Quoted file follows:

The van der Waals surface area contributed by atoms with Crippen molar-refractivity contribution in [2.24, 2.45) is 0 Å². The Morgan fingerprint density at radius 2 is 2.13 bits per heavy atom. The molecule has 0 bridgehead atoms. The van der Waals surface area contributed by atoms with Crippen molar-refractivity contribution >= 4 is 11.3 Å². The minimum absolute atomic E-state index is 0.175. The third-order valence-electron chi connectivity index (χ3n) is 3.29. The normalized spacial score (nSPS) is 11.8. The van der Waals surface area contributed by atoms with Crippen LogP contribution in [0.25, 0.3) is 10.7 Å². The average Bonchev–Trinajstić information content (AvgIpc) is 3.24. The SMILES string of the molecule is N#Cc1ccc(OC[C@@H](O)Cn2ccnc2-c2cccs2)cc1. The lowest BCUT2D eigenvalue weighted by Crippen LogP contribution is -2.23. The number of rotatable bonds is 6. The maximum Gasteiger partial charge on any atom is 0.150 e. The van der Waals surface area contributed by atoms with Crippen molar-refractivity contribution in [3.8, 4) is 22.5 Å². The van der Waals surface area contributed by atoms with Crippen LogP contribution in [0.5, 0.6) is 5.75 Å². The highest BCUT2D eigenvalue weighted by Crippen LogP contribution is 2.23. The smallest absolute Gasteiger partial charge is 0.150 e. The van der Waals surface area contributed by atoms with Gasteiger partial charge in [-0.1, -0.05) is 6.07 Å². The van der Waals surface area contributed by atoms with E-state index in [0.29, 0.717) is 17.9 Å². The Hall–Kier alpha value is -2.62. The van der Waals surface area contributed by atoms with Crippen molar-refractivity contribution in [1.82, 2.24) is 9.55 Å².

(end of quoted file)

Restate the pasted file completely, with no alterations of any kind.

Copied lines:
The van der Waals surface area contributed by atoms with Crippen molar-refractivity contribution in [2.24, 2.45) is 0 Å². The Morgan fingerprint density at radius 2 is 2.13 bits per heavy atom. The molecule has 0 bridgehead atoms. The van der Waals surface area contributed by atoms with Crippen molar-refractivity contribution >= 4 is 11.3 Å². The minimum absolute atomic E-state index is 0.175. The third-order valence-electron chi connectivity index (χ3n) is 3.29. The normalized spacial score (nSPS) is 11.8. The van der Waals surface area contributed by atoms with Crippen LogP contribution in [0.25, 0.3) is 10.7 Å². The average Bonchev–Trinajstić information content (AvgIpc) is 3.24. The SMILES string of the molecule is N#Cc1ccc(OC[C@@H](O)Cn2ccnc2-c2cccs2)cc1. The lowest BCUT2D eigenvalue weighted by Crippen LogP contribution is -2.23. The number of rotatable bonds is 6. The maximum Gasteiger partial charge on any atom is 0.150 e. The van der Waals surface area contributed by atoms with Crippen molar-refractivity contribution in [3.8, 4) is 22.5 Å². The van der Waals surface area contributed by atoms with Crippen LogP contribution in [0.5, 0.6) is 5.75 Å². The highest BCUT2D eigenvalue weighted by Crippen LogP contribution is 2.23. The smallest absolute Gasteiger partial charge is 0.150 e. The van der Waals surface area contributed by atoms with Gasteiger partial charge in [-0.1, -0.05) is 6.07 Å². The van der Waals surface area contributed by atoms with E-state index in [0.29, 0.717) is 17.9 Å². The Hall–Kier alpha value is -2.62. The van der Waals surface area contributed by atoms with Crippen molar-refractivity contribution in [1.82, 2.24) is 9.55 Å².